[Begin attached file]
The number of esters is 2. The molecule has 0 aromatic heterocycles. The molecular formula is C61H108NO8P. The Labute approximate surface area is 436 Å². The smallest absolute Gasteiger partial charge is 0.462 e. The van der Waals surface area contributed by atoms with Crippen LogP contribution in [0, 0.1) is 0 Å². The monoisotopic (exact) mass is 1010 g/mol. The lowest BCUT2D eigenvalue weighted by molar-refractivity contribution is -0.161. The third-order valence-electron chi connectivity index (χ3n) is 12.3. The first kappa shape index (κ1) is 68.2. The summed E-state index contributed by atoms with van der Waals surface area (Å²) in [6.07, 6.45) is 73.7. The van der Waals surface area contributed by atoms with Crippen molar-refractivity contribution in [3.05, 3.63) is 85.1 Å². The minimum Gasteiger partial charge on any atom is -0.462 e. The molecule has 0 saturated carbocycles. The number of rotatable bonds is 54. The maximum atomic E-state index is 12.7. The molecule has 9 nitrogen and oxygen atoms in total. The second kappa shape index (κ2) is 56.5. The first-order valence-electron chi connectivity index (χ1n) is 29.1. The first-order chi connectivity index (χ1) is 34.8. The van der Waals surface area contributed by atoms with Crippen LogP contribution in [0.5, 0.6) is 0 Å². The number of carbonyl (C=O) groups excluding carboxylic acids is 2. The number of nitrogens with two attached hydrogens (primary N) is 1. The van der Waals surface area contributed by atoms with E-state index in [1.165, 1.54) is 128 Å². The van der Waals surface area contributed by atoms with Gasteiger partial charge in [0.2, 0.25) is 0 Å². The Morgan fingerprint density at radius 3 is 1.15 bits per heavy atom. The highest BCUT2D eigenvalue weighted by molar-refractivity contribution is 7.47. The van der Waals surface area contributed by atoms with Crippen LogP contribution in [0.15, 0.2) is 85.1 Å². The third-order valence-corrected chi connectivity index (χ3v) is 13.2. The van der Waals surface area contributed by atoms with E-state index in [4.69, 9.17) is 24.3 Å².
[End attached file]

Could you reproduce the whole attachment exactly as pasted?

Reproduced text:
The number of esters is 2. The molecule has 0 aromatic heterocycles. The molecular formula is C61H108NO8P. The Labute approximate surface area is 436 Å². The smallest absolute Gasteiger partial charge is 0.462 e. The van der Waals surface area contributed by atoms with Crippen LogP contribution in [0, 0.1) is 0 Å². The monoisotopic (exact) mass is 1010 g/mol. The lowest BCUT2D eigenvalue weighted by molar-refractivity contribution is -0.161. The third-order valence-electron chi connectivity index (χ3n) is 12.3. The first kappa shape index (κ1) is 68.2. The summed E-state index contributed by atoms with van der Waals surface area (Å²) in [6.07, 6.45) is 73.7. The van der Waals surface area contributed by atoms with Crippen molar-refractivity contribution in [3.05, 3.63) is 85.1 Å². The minimum Gasteiger partial charge on any atom is -0.462 e. The molecule has 0 saturated carbocycles. The number of rotatable bonds is 54. The maximum atomic E-state index is 12.7. The molecule has 9 nitrogen and oxygen atoms in total. The second kappa shape index (κ2) is 56.5. The first-order valence-electron chi connectivity index (χ1n) is 29.1. The first-order chi connectivity index (χ1) is 34.8. The van der Waals surface area contributed by atoms with Crippen LogP contribution in [0.5, 0.6) is 0 Å². The number of carbonyl (C=O) groups excluding carboxylic acids is 2. The number of nitrogens with two attached hydrogens (primary N) is 1. The van der Waals surface area contributed by atoms with E-state index in [1.165, 1.54) is 128 Å². The van der Waals surface area contributed by atoms with Gasteiger partial charge in [0.2, 0.25) is 0 Å². The Morgan fingerprint density at radius 3 is 1.15 bits per heavy atom. The highest BCUT2D eigenvalue weighted by molar-refractivity contribution is 7.47. The van der Waals surface area contributed by atoms with Crippen LogP contribution in [0.15, 0.2) is 85.1 Å². The third-order valence-corrected chi connectivity index (χ3v) is 13.2. The van der Waals surface area contributed by atoms with E-state index in [4.69, 9.17) is 24.3 Å².